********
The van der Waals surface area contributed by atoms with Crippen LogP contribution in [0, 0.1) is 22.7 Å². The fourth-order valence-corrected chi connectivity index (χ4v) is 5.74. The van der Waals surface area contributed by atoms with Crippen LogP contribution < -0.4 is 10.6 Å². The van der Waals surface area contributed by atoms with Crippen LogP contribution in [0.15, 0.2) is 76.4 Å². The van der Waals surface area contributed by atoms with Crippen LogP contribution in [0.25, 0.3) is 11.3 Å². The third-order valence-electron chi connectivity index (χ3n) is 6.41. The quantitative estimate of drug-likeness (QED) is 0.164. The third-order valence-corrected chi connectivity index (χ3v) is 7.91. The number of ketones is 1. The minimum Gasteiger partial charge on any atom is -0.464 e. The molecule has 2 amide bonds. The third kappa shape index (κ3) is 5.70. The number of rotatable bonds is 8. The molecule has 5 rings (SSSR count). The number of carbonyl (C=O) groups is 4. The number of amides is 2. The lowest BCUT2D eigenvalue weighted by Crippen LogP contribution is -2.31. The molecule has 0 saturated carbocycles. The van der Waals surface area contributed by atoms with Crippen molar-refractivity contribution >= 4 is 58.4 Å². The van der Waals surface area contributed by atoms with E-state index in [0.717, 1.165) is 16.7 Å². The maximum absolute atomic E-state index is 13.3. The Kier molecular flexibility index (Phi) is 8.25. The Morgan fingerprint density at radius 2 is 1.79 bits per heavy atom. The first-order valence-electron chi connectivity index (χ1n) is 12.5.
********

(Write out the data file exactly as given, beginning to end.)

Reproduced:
The van der Waals surface area contributed by atoms with Crippen LogP contribution in [0, 0.1) is 22.7 Å². The fourth-order valence-corrected chi connectivity index (χ4v) is 5.74. The van der Waals surface area contributed by atoms with Crippen LogP contribution < -0.4 is 10.6 Å². The van der Waals surface area contributed by atoms with Crippen LogP contribution in [0.15, 0.2) is 76.4 Å². The van der Waals surface area contributed by atoms with Crippen LogP contribution in [0.25, 0.3) is 11.3 Å². The third-order valence-electron chi connectivity index (χ3n) is 6.41. The quantitative estimate of drug-likeness (QED) is 0.164. The third-order valence-corrected chi connectivity index (χ3v) is 7.91. The number of ketones is 1. The minimum Gasteiger partial charge on any atom is -0.464 e. The molecule has 2 amide bonds. The third kappa shape index (κ3) is 5.70. The number of rotatable bonds is 8. The molecule has 5 rings (SSSR count). The number of carbonyl (C=O) groups is 4. The number of amides is 2. The lowest BCUT2D eigenvalue weighted by Crippen LogP contribution is -2.31. The molecule has 0 saturated carbocycles. The van der Waals surface area contributed by atoms with Crippen molar-refractivity contribution >= 4 is 58.4 Å². The van der Waals surface area contributed by atoms with E-state index in [0.717, 1.165) is 16.7 Å². The maximum absolute atomic E-state index is 13.3. The Kier molecular flexibility index (Phi) is 8.25. The Morgan fingerprint density at radius 2 is 1.79 bits per heavy atom. The first-order valence-electron chi connectivity index (χ1n) is 12.5.